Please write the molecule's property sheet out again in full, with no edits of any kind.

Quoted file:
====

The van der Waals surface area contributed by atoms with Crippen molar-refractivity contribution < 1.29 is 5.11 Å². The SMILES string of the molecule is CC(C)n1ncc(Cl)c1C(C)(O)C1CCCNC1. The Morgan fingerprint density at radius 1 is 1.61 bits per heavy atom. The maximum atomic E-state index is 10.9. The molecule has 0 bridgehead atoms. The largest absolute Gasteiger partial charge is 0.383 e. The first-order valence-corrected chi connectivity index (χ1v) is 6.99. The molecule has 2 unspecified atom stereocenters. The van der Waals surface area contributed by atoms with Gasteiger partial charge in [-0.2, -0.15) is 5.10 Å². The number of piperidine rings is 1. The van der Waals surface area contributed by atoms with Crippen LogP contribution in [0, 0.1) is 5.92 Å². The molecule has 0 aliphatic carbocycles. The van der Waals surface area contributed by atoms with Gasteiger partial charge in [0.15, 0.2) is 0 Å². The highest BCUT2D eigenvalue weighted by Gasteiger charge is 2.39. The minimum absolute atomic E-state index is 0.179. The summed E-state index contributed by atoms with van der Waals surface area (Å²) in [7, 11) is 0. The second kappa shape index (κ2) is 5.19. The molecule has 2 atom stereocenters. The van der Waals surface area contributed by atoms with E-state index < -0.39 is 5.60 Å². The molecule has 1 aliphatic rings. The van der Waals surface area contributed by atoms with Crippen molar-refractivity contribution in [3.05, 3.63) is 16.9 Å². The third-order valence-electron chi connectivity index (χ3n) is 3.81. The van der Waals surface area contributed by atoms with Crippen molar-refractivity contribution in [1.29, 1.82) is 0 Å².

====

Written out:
The van der Waals surface area contributed by atoms with Crippen molar-refractivity contribution < 1.29 is 5.11 Å². The SMILES string of the molecule is CC(C)n1ncc(Cl)c1C(C)(O)C1CCCNC1. The Morgan fingerprint density at radius 1 is 1.61 bits per heavy atom. The maximum atomic E-state index is 10.9. The molecule has 0 bridgehead atoms. The largest absolute Gasteiger partial charge is 0.383 e. The first-order valence-corrected chi connectivity index (χ1v) is 6.99. The molecule has 2 unspecified atom stereocenters. The van der Waals surface area contributed by atoms with Gasteiger partial charge in [-0.2, -0.15) is 5.10 Å². The number of piperidine rings is 1. The van der Waals surface area contributed by atoms with Crippen LogP contribution in [0, 0.1) is 5.92 Å². The molecule has 0 aliphatic carbocycles. The van der Waals surface area contributed by atoms with Gasteiger partial charge in [0.15, 0.2) is 0 Å². The highest BCUT2D eigenvalue weighted by Gasteiger charge is 2.39. The minimum absolute atomic E-state index is 0.179. The summed E-state index contributed by atoms with van der Waals surface area (Å²) in [7, 11) is 0. The second kappa shape index (κ2) is 5.19. The molecule has 2 atom stereocenters. The van der Waals surface area contributed by atoms with E-state index < -0.39 is 5.60 Å². The molecule has 1 aliphatic rings. The van der Waals surface area contributed by atoms with Crippen molar-refractivity contribution in [3.05, 3.63) is 16.9 Å². The third-order valence-electron chi connectivity index (χ3n) is 3.81. The van der Waals surface area contributed by atoms with Crippen molar-refractivity contribution in [1.29, 1.82) is 0 Å².